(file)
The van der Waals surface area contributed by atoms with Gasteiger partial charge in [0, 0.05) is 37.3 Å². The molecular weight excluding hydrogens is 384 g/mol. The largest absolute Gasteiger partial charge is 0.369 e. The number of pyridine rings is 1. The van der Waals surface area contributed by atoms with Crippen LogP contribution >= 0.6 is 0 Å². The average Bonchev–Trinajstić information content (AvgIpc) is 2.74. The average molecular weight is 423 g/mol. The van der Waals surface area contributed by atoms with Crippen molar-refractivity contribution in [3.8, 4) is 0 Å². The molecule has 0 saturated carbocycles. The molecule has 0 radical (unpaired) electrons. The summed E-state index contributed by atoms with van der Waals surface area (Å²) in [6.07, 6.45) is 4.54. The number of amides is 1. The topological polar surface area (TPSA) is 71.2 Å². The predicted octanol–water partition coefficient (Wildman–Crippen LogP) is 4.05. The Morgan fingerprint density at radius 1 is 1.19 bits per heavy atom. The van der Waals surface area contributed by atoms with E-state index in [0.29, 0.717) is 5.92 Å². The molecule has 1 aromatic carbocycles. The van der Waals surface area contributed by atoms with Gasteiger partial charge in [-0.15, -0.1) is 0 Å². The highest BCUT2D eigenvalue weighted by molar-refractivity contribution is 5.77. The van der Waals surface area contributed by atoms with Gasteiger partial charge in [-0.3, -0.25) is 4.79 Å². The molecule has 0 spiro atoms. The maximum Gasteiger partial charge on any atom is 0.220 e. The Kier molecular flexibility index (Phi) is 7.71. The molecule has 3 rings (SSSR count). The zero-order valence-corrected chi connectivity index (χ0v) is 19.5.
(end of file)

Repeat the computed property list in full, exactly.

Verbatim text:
The van der Waals surface area contributed by atoms with Gasteiger partial charge in [0, 0.05) is 37.3 Å². The molecular weight excluding hydrogens is 384 g/mol. The largest absolute Gasteiger partial charge is 0.369 e. The number of pyridine rings is 1. The van der Waals surface area contributed by atoms with Crippen LogP contribution >= 0.6 is 0 Å². The average Bonchev–Trinajstić information content (AvgIpc) is 2.74. The average molecular weight is 423 g/mol. The van der Waals surface area contributed by atoms with Crippen molar-refractivity contribution in [3.8, 4) is 0 Å². The molecule has 0 saturated carbocycles. The molecule has 0 radical (unpaired) electrons. The summed E-state index contributed by atoms with van der Waals surface area (Å²) in [6.07, 6.45) is 4.54. The number of amides is 1. The topological polar surface area (TPSA) is 71.2 Å². The predicted octanol–water partition coefficient (Wildman–Crippen LogP) is 4.05. The Morgan fingerprint density at radius 1 is 1.19 bits per heavy atom. The van der Waals surface area contributed by atoms with E-state index in [0.29, 0.717) is 5.92 Å². The molecule has 1 aromatic carbocycles. The van der Waals surface area contributed by atoms with Gasteiger partial charge in [-0.15, -0.1) is 0 Å². The highest BCUT2D eigenvalue weighted by molar-refractivity contribution is 5.77. The van der Waals surface area contributed by atoms with Gasteiger partial charge in [-0.3, -0.25) is 4.79 Å². The molecule has 0 spiro atoms. The maximum Gasteiger partial charge on any atom is 0.220 e. The Kier molecular flexibility index (Phi) is 7.71. The molecule has 3 rings (SSSR count). The zero-order valence-corrected chi connectivity index (χ0v) is 19.5.